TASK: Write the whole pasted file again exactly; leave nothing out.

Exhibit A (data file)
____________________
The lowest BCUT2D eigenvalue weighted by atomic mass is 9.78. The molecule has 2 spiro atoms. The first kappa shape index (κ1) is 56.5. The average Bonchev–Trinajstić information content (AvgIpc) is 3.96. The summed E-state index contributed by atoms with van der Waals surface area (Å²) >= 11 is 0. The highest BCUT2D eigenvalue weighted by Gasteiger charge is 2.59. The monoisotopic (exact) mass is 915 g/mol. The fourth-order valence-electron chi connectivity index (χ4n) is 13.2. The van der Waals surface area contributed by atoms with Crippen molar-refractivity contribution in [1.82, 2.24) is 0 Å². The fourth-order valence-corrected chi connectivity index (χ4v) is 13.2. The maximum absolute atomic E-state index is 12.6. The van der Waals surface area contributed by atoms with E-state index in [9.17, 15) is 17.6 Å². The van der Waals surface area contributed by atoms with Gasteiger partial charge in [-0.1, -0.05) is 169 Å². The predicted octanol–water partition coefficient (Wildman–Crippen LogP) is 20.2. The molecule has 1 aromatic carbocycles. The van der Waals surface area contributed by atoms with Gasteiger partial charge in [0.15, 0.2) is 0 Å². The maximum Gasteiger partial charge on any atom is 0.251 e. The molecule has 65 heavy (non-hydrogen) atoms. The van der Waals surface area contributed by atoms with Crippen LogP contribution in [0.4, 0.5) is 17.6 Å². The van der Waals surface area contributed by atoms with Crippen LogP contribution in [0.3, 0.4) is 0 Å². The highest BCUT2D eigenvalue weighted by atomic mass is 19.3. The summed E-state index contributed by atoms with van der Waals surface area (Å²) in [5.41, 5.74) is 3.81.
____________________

The lowest BCUT2D eigenvalue weighted by atomic mass is 9.78. The molecule has 2 spiro atoms. The first kappa shape index (κ1) is 56.5. The average Bonchev–Trinajstić information content (AvgIpc) is 3.96. The summed E-state index contributed by atoms with van der Waals surface area (Å²) >= 11 is 0. The highest BCUT2D eigenvalue weighted by Gasteiger charge is 2.59. The monoisotopic (exact) mass is 915 g/mol. The fourth-order valence-electron chi connectivity index (χ4n) is 13.2. The van der Waals surface area contributed by atoms with Crippen molar-refractivity contribution in [1.82, 2.24) is 0 Å². The fourth-order valence-corrected chi connectivity index (χ4v) is 13.2. The maximum absolute atomic E-state index is 12.6. The van der Waals surface area contributed by atoms with E-state index in [9.17, 15) is 17.6 Å². The van der Waals surface area contributed by atoms with Gasteiger partial charge in [-0.1, -0.05) is 169 Å². The predicted octanol–water partition coefficient (Wildman–Crippen LogP) is 20.2. The molecule has 1 aromatic carbocycles. The van der Waals surface area contributed by atoms with Gasteiger partial charge in [0.15, 0.2) is 0 Å². The maximum Gasteiger partial charge on any atom is 0.251 e. The molecule has 65 heavy (non-hydrogen) atoms. The van der Waals surface area contributed by atoms with Crippen LogP contribution in [0.4, 0.5) is 17.6 Å². The van der Waals surface area contributed by atoms with Crippen LogP contribution in [0.3, 0.4) is 0 Å². The highest BCUT2D eigenvalue weighted by atomic mass is 19.3. The summed E-state index contributed by atoms with van der Waals surface area (Å²) in [5.41, 5.74) is 3.81.